This creation of an individual experience does more than just control the art space. It also constructs many symbolic elements. Each act of washing becomes an intimate ritual. The visitor enters the space, takes time to look around, think about their choice, slowly puts the soap underwater, and wallows in the experience. The process of washing is done in isolation. This action evokes a strong emotional memory. Beube endowed us with Zarathustrian isolation. We can get in touch with our most profound emotional self, wash away all of our (collective) sins, and prepare ourselves for the revival of a community.
We did many washing rituals during the festival, and visitors usually patiently waited in the queue to get their intimate moment in the sacred space. Sometimes we also had to deal with the impatient passers-by who lost their interest to participate when they realised that they had to queue to participate in the piece. These interactions perfectly match with our fast-paced life in postmodern society, which does not leave us a lot of time for ourselves. Wash is trying to return the time we lose when we blindly run from one duty to another. A slow, intimate process of washing in a private encounter slows down our experience of the outside world.
But at the same time, the rituals in Beube’s container produce another message. When an individual rubs the soap under the water, the carved slur’s shape and colour start to transform, but the word does not disappear completely. To erase the writing entirely, the process has to be repeated by other individuals. This chain of actions can be understood as the artist’s warning about slurs’ pervasive influence in our culture. It also acts as a call to work together to fight against the consequences of violent language. Doug Beube created in Wash, a world of patience and cooperation, which is the most potent weapon against hate speech.
Wash facilitates the deconstruction of slurs by starting in isolated intimacy and extending into a collective resistance. Washing rituals at The Performance Arcade 2020 evoked diverse emotional reactions. Some participants acted very aggressively against the chosen soap by scratching out the ink and the carving. But we aimed to restrict such violent approaches to preserve the slow-motion of transformations. Aggressive actions ruin the concept of Buebe’s artwork. Violence is not the right way to suppress violence. On the last day of The Performance Arcade, an encounter confirmed the power of Buebe’s idea. A woman waded into her emotional world as she rubbed the soap slowly and gently under the water. She was crying, but she treated the soap as if it was a sacred object. And, as she washed, the carved word gradually disappeared- as if the slur was washed away by the washer’s vulnerability.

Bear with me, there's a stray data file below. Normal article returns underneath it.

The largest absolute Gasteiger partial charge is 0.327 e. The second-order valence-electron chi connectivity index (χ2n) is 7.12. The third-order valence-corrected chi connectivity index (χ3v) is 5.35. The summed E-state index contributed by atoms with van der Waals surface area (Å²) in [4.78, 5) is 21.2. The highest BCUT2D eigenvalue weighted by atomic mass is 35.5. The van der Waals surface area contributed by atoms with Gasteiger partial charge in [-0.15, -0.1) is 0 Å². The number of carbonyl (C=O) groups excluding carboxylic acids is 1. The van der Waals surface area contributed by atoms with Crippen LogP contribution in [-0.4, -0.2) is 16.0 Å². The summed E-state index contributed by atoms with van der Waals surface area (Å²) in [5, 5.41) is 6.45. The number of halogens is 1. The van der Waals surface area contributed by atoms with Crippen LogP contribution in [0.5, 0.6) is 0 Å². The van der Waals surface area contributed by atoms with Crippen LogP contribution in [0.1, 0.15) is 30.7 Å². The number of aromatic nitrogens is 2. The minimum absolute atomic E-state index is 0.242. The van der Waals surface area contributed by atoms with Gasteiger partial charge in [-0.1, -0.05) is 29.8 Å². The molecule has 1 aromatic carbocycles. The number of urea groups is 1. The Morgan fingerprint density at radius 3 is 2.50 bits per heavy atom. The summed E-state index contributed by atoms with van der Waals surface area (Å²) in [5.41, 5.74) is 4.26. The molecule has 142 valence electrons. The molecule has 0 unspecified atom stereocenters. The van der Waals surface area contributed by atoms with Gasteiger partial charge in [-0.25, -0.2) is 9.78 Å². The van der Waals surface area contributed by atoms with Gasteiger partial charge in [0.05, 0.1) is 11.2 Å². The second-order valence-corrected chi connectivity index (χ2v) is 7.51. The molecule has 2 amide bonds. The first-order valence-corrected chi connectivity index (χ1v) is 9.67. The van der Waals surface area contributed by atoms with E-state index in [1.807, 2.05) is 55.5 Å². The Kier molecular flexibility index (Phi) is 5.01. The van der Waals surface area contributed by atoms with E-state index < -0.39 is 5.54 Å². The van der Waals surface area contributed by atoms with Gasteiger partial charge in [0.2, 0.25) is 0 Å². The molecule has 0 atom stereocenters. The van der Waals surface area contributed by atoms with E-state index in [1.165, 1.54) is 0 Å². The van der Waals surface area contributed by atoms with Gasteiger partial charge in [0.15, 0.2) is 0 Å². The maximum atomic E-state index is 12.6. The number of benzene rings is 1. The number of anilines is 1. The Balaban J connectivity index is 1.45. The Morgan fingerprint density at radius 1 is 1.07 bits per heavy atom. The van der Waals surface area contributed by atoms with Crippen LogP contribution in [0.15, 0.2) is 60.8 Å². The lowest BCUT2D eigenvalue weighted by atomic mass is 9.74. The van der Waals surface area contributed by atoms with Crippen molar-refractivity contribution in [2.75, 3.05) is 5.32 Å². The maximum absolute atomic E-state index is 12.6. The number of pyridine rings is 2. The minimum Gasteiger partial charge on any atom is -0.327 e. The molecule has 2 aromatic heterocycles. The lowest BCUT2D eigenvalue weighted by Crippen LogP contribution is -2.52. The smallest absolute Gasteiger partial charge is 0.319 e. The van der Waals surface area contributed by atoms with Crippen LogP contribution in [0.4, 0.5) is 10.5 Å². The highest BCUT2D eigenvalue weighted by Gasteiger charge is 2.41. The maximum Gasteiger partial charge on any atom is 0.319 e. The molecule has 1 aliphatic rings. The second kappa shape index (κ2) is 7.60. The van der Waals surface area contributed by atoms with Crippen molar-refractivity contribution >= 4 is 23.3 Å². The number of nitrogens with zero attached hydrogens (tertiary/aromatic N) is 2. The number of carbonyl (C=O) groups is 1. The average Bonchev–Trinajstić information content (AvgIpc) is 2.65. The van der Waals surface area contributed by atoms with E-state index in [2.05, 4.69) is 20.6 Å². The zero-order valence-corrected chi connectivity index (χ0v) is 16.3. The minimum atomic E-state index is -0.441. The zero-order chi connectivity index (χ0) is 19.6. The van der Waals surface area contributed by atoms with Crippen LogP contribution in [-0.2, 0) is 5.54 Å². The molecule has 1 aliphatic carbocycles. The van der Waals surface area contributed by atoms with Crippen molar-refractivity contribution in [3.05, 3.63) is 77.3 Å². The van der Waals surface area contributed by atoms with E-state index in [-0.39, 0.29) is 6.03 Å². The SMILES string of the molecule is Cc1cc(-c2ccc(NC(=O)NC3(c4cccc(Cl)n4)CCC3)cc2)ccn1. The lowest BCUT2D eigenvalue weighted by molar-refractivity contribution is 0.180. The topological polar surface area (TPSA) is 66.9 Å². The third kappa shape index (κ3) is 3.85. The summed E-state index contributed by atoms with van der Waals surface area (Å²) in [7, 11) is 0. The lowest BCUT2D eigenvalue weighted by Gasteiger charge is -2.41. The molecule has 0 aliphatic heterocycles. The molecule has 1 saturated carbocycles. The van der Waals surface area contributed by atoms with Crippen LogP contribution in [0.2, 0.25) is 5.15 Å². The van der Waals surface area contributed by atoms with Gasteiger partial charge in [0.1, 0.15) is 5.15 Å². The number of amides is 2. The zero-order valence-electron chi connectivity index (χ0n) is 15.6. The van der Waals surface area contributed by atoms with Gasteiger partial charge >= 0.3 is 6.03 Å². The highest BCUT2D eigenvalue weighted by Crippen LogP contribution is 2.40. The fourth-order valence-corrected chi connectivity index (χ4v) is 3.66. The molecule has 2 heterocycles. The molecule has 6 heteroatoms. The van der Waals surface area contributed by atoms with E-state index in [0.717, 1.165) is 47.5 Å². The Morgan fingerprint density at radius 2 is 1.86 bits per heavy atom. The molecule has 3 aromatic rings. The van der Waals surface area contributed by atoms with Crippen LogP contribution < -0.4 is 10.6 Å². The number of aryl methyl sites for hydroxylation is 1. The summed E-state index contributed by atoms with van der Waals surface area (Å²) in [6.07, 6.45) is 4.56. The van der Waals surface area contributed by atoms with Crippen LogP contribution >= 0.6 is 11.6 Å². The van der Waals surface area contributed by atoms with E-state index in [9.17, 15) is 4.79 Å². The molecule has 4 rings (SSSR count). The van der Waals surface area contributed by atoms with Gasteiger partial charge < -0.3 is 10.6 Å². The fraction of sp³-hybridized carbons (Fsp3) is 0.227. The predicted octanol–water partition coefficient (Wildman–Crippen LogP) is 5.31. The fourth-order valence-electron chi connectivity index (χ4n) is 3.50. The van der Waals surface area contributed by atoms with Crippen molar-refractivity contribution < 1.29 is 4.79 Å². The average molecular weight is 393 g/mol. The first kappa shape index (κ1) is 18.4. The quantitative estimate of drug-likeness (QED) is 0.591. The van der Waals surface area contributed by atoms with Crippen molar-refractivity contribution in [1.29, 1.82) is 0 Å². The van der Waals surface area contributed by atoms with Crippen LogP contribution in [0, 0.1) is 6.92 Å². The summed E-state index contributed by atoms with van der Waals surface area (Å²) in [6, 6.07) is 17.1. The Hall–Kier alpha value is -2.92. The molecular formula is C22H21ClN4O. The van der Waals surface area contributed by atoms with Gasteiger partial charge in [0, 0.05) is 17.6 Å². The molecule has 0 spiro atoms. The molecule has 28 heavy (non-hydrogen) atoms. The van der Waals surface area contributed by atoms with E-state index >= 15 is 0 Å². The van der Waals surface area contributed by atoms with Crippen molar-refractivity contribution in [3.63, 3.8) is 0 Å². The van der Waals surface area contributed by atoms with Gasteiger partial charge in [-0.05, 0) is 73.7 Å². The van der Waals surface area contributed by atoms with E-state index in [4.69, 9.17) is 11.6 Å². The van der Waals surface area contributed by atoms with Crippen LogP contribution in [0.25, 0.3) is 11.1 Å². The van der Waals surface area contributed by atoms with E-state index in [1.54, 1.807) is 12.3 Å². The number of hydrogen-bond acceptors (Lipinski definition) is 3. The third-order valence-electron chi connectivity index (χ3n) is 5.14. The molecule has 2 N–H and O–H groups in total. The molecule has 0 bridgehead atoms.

Three artists with three different artistic approaches presented a way to deconstruct slurs at The Performance Arcade 2020. Two were feminist cabaret pieces that deconstruct negative connotation of words through subversive affirmation. The third was an interactive installation that opposes violent language with an aesthetically designed art space that hosts intimate rituals. These artworks share a commonality. They create resistance through physical action by using overemphasised bodily expressions, a puppet as personalised genitals, and washing rituals as a weapon against verbal aggression.
In this chapter, the artists we discussed show that art has the privilege to deconstruct slurs and transform them into a form of active resistance.
What do you think, reader?
Does that mean that physical action can reduce the power of hateful language? Are aggressive words only ephemeral formations that can be erased by concrete actions? Can we change the consequences slurs cause if we react with the opposite response?